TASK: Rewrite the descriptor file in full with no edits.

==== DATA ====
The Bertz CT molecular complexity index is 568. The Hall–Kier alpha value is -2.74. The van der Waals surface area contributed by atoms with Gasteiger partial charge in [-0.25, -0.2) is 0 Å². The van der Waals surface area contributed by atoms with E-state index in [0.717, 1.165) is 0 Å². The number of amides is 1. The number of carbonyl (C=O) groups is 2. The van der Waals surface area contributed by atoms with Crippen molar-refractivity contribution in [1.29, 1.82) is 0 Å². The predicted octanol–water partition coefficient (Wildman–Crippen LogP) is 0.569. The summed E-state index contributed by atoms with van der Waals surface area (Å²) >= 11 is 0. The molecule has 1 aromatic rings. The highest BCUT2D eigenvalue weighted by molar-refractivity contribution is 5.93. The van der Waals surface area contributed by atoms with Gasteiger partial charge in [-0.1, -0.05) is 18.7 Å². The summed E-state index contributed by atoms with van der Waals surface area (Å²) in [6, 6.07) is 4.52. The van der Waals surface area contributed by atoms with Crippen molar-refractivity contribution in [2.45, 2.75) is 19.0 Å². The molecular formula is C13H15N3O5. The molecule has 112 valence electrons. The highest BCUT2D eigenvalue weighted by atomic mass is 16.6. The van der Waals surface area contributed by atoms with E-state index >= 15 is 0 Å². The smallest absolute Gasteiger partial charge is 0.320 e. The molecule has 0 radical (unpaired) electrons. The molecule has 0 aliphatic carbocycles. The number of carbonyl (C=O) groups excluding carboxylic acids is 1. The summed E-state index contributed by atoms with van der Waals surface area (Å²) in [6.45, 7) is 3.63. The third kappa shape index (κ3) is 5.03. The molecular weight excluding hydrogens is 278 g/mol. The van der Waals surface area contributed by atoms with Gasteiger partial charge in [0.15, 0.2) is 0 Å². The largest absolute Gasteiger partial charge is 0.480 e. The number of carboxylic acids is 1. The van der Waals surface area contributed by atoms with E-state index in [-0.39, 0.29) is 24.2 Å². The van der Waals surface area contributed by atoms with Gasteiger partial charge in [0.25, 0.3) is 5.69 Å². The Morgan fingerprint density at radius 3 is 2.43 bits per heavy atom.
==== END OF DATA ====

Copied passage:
The Bertz CT molecular complexity index is 568. The Hall–Kier alpha value is -2.74. The van der Waals surface area contributed by atoms with Gasteiger partial charge in [-0.25, -0.2) is 0 Å². The van der Waals surface area contributed by atoms with E-state index in [0.717, 1.165) is 0 Å². The number of amides is 1. The number of carbonyl (C=O) groups is 2. The van der Waals surface area contributed by atoms with Crippen molar-refractivity contribution in [1.29, 1.82) is 0 Å². The predicted octanol–water partition coefficient (Wildman–Crippen LogP) is 0.569. The summed E-state index contributed by atoms with van der Waals surface area (Å²) >= 11 is 0. The molecule has 1 aromatic rings. The highest BCUT2D eigenvalue weighted by molar-refractivity contribution is 5.93. The van der Waals surface area contributed by atoms with Gasteiger partial charge in [-0.1, -0.05) is 18.7 Å². The summed E-state index contributed by atoms with van der Waals surface area (Å²) in [6, 6.07) is 4.52. The van der Waals surface area contributed by atoms with Crippen molar-refractivity contribution in [2.45, 2.75) is 19.0 Å². The molecular formula is C13H15N3O5. The molecule has 112 valence electrons. The highest BCUT2D eigenvalue weighted by atomic mass is 16.6. The van der Waals surface area contributed by atoms with E-state index >= 15 is 0 Å². The smallest absolute Gasteiger partial charge is 0.320 e. The molecule has 0 radical (unpaired) electrons. The molecule has 0 aliphatic carbocycles. The number of carbonyl (C=O) groups excluding carboxylic acids is 1. The summed E-state index contributed by atoms with van der Waals surface area (Å²) in [6.45, 7) is 3.63. The third kappa shape index (κ3) is 5.03. The molecular weight excluding hydrogens is 278 g/mol. The van der Waals surface area contributed by atoms with Gasteiger partial charge in [0.15, 0.2) is 0 Å². The largest absolute Gasteiger partial charge is 0.480 e. The number of carboxylic acids is 1. The van der Waals surface area contributed by atoms with E-state index in [-0.39, 0.29) is 24.2 Å². The van der Waals surface area contributed by atoms with Gasteiger partial charge in [0.25, 0.3) is 5.69 Å². The Morgan fingerprint density at radius 3 is 2.43 bits per heavy atom.